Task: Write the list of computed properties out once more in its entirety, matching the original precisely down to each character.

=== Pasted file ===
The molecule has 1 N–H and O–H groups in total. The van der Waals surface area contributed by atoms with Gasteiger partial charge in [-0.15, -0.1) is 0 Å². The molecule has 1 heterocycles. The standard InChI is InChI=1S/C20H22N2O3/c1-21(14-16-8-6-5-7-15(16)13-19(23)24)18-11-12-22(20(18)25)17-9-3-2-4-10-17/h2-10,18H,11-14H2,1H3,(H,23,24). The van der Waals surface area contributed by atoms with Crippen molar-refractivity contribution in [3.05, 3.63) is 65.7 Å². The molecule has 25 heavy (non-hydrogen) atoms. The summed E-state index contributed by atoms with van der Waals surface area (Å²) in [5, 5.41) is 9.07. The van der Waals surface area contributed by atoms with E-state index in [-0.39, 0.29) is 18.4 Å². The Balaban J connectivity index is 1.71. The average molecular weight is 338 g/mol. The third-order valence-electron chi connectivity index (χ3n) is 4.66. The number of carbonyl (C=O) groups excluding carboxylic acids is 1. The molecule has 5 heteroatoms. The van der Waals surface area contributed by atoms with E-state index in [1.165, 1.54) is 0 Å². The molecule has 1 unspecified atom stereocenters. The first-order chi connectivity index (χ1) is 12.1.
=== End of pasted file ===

The molecule has 1 N–H and O–H groups in total. The van der Waals surface area contributed by atoms with Gasteiger partial charge in [-0.15, -0.1) is 0 Å². The molecule has 1 heterocycles. The standard InChI is InChI=1S/C20H22N2O3/c1-21(14-16-8-6-5-7-15(16)13-19(23)24)18-11-12-22(20(18)25)17-9-3-2-4-10-17/h2-10,18H,11-14H2,1H3,(H,23,24). The van der Waals surface area contributed by atoms with Crippen molar-refractivity contribution in [3.05, 3.63) is 65.7 Å². The molecule has 25 heavy (non-hydrogen) atoms. The summed E-state index contributed by atoms with van der Waals surface area (Å²) in [5, 5.41) is 9.07. The van der Waals surface area contributed by atoms with E-state index in [-0.39, 0.29) is 18.4 Å². The Balaban J connectivity index is 1.71. The average molecular weight is 338 g/mol. The third-order valence-electron chi connectivity index (χ3n) is 4.66. The number of carbonyl (C=O) groups excluding carboxylic acids is 1. The molecule has 5 heteroatoms. The van der Waals surface area contributed by atoms with E-state index in [1.165, 1.54) is 0 Å². The molecule has 1 unspecified atom stereocenters. The first-order chi connectivity index (χ1) is 12.1.